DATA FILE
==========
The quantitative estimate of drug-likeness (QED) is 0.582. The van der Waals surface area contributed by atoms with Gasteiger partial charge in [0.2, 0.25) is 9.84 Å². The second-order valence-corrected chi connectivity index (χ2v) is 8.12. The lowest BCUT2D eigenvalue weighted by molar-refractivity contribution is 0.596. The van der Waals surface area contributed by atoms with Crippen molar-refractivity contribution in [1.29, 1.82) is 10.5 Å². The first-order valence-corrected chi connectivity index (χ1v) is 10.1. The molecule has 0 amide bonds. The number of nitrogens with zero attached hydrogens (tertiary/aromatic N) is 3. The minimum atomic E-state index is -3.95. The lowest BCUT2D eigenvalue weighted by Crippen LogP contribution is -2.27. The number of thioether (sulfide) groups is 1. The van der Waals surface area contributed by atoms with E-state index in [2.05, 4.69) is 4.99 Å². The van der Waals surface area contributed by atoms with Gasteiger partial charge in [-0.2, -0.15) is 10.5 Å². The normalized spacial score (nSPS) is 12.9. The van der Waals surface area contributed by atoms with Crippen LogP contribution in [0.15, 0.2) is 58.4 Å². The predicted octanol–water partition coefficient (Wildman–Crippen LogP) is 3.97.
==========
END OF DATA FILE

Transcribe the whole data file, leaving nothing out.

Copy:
The quantitative estimate of drug-likeness (QED) is 0.582. The van der Waals surface area contributed by atoms with Gasteiger partial charge in [0.2, 0.25) is 9.84 Å². The second-order valence-corrected chi connectivity index (χ2v) is 8.12. The lowest BCUT2D eigenvalue weighted by molar-refractivity contribution is 0.596. The van der Waals surface area contributed by atoms with Crippen molar-refractivity contribution in [1.29, 1.82) is 10.5 Å². The first-order valence-corrected chi connectivity index (χ1v) is 10.1. The molecule has 0 amide bonds. The number of nitrogens with zero attached hydrogens (tertiary/aromatic N) is 3. The minimum atomic E-state index is -3.95. The lowest BCUT2D eigenvalue weighted by Crippen LogP contribution is -2.27. The number of thioether (sulfide) groups is 1. The van der Waals surface area contributed by atoms with E-state index in [2.05, 4.69) is 4.99 Å². The van der Waals surface area contributed by atoms with Gasteiger partial charge in [-0.2, -0.15) is 10.5 Å². The normalized spacial score (nSPS) is 12.9. The van der Waals surface area contributed by atoms with Crippen LogP contribution in [0.15, 0.2) is 58.4 Å². The predicted octanol–water partition coefficient (Wildman–Crippen LogP) is 3.97.